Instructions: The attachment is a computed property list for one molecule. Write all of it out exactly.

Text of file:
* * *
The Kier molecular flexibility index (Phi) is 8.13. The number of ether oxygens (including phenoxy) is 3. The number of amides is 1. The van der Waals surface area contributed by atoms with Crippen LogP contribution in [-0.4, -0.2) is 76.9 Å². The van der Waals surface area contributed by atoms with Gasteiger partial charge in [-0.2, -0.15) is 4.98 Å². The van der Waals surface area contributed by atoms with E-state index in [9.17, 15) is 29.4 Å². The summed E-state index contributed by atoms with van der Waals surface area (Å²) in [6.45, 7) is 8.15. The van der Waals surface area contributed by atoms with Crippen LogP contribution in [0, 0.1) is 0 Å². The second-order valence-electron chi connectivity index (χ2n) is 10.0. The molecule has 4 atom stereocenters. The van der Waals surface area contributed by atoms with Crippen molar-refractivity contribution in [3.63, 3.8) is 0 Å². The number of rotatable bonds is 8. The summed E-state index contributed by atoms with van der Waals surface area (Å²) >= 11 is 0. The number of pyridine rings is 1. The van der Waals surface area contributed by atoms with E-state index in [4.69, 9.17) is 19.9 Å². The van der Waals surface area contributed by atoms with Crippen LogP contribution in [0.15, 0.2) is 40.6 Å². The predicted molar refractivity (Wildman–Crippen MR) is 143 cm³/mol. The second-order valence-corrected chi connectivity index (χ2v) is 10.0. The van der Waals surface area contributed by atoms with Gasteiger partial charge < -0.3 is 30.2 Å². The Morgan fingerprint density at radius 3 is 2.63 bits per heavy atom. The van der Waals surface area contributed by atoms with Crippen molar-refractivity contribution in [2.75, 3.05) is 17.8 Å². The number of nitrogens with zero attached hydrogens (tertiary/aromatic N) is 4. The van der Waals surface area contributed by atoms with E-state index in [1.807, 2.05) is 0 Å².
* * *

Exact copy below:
The Kier molecular flexibility index (Phi) is 8.13. The number of ether oxygens (including phenoxy) is 3. The number of amides is 1. The van der Waals surface area contributed by atoms with Crippen LogP contribution in [-0.4, -0.2) is 76.9 Å². The van der Waals surface area contributed by atoms with Gasteiger partial charge in [-0.2, -0.15) is 4.98 Å². The van der Waals surface area contributed by atoms with E-state index in [9.17, 15) is 29.4 Å². The summed E-state index contributed by atoms with van der Waals surface area (Å²) in [6.45, 7) is 8.15. The van der Waals surface area contributed by atoms with Crippen LogP contribution in [0, 0.1) is 0 Å². The second-order valence-electron chi connectivity index (χ2n) is 10.0. The molecule has 4 atom stereocenters. The van der Waals surface area contributed by atoms with Crippen molar-refractivity contribution in [3.63, 3.8) is 0 Å². The number of rotatable bonds is 8. The summed E-state index contributed by atoms with van der Waals surface area (Å²) >= 11 is 0. The number of pyridine rings is 1. The van der Waals surface area contributed by atoms with E-state index in [4.69, 9.17) is 19.9 Å². The van der Waals surface area contributed by atoms with Crippen LogP contribution in [0.15, 0.2) is 40.6 Å². The predicted molar refractivity (Wildman–Crippen MR) is 143 cm³/mol. The second-order valence-corrected chi connectivity index (χ2v) is 10.0. The van der Waals surface area contributed by atoms with Gasteiger partial charge < -0.3 is 30.2 Å². The Morgan fingerprint density at radius 3 is 2.63 bits per heavy atom. The van der Waals surface area contributed by atoms with Crippen molar-refractivity contribution in [2.75, 3.05) is 17.8 Å². The number of nitrogens with zero attached hydrogens (tertiary/aromatic N) is 4. The van der Waals surface area contributed by atoms with E-state index in [1.807, 2.05) is 0 Å².